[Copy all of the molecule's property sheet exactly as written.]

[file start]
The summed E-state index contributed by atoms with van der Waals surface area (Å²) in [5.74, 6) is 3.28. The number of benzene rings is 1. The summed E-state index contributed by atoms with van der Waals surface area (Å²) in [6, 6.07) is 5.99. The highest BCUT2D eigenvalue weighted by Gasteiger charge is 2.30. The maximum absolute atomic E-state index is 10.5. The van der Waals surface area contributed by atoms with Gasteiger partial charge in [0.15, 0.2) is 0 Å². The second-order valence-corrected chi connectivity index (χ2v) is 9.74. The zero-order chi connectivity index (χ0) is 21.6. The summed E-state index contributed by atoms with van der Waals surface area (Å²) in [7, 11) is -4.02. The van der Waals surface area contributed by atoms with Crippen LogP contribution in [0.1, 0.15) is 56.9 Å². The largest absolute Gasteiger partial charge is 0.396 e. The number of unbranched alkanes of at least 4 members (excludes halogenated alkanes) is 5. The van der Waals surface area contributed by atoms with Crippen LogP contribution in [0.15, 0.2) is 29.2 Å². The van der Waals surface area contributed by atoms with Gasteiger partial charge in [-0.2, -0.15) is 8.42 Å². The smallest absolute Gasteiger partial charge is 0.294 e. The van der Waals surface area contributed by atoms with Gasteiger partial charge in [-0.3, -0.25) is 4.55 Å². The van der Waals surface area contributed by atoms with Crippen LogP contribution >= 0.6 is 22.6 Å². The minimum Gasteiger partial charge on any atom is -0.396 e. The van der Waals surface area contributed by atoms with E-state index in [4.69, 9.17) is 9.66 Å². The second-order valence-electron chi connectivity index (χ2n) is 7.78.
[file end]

The summed E-state index contributed by atoms with van der Waals surface area (Å²) in [5.74, 6) is 3.28. The number of benzene rings is 1. The summed E-state index contributed by atoms with van der Waals surface area (Å²) in [6, 6.07) is 5.99. The highest BCUT2D eigenvalue weighted by Gasteiger charge is 2.30. The maximum absolute atomic E-state index is 10.5. The van der Waals surface area contributed by atoms with Gasteiger partial charge in [0.15, 0.2) is 0 Å². The second-order valence-corrected chi connectivity index (χ2v) is 9.74. The zero-order chi connectivity index (χ0) is 21.6. The summed E-state index contributed by atoms with van der Waals surface area (Å²) in [7, 11) is -4.02. The van der Waals surface area contributed by atoms with Crippen LogP contribution in [0.1, 0.15) is 56.9 Å². The largest absolute Gasteiger partial charge is 0.396 e. The number of unbranched alkanes of at least 4 members (excludes halogenated alkanes) is 5. The van der Waals surface area contributed by atoms with Crippen LogP contribution in [0.15, 0.2) is 29.2 Å². The van der Waals surface area contributed by atoms with Gasteiger partial charge in [-0.2, -0.15) is 8.42 Å². The smallest absolute Gasteiger partial charge is 0.294 e. The van der Waals surface area contributed by atoms with Gasteiger partial charge in [-0.3, -0.25) is 4.55 Å². The van der Waals surface area contributed by atoms with Crippen LogP contribution >= 0.6 is 22.6 Å². The minimum Gasteiger partial charge on any atom is -0.396 e. The van der Waals surface area contributed by atoms with E-state index in [4.69, 9.17) is 9.66 Å². The second-order valence-electron chi connectivity index (χ2n) is 7.78.